In the Ordinary time between Christmas and Ash Wednesday, we are quite literally caught between seasons. And indeed, on our pretty little campus (which is currently a bit muted in splendor thanks to rapidly melting snow, though we need only look up to see a lovely blue sky) we are in the in-between time. Academically, we are no longer in the beginning of our semester—classes have “ramped up,” so to speak—but we are not as yet at either midterms or the busiest paper season. Socially, we have become accustomed to this semester’s schedules and the faces we see regularly. We’ve scheduled some regular meals and are learning again, as we always must, how and what to prioritize. And our seniors—myself included—are also in a funny in-between state, having one foot in our studies and the other foot preparing for graduation and life afterwards. And so a time which is said to be ordinary is actually a bit unsettling, as we try to regulate our futures in line with our pasts.
Indeed, we become uneasy as things change or evolve because we are, as human beings, attuned to the rhythm of life. It is why we are drawn to literature’s elegant narrative arcs, to music’s majestic ebb and flow, to arithmetic’s constancy and sophisticated resolutions. And so we mustn’t think of Ordinary time as merely the time between seasons. It is its own season, and it has its own constancies and harmonies. We are living our daily life with God, learning to hear Him in the here and now.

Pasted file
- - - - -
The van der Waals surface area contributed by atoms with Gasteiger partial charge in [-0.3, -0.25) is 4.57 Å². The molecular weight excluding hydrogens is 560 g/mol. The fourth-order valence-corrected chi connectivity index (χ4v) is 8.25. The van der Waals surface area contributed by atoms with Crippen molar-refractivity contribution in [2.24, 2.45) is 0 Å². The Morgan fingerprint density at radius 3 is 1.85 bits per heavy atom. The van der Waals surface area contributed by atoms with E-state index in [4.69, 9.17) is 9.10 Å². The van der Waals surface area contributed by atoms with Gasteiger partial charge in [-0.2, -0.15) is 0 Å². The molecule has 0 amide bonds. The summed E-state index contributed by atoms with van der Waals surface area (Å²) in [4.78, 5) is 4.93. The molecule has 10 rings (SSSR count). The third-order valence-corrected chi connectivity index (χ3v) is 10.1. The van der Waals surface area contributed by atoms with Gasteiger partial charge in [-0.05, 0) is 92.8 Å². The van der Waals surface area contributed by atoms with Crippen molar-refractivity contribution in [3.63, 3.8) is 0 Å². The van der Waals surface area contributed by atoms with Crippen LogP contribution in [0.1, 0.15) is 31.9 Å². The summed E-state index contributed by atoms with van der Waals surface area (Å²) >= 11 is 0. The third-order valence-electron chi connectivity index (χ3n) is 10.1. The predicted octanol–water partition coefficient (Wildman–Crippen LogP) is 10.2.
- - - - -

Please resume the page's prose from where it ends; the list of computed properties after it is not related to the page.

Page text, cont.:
I am struck daily by the ordinary beauty of little things. To walk up the steps of the Grotto in the morning when it has just snowed, to step into the chapel when it’s empty and lit only by the sanctuary lamp’s red glow, to sit with a friend at midmorning and hear about her weekend, to see your professors’ children joyfully running about after Sunday Mass—these are ordinary, lovely things. Joy is not attached only to the momentous—we must let the quiet light of the ordinary permeate our lives. We must recall when it rains that Christ, too, descended to us from the heavens, and when it’s sunny that He is the light of the world. We must quiet our hearts to hear Him speak to us in the books and papers and projects and people and things which fill our lives, and we must rest in His extraordinary love.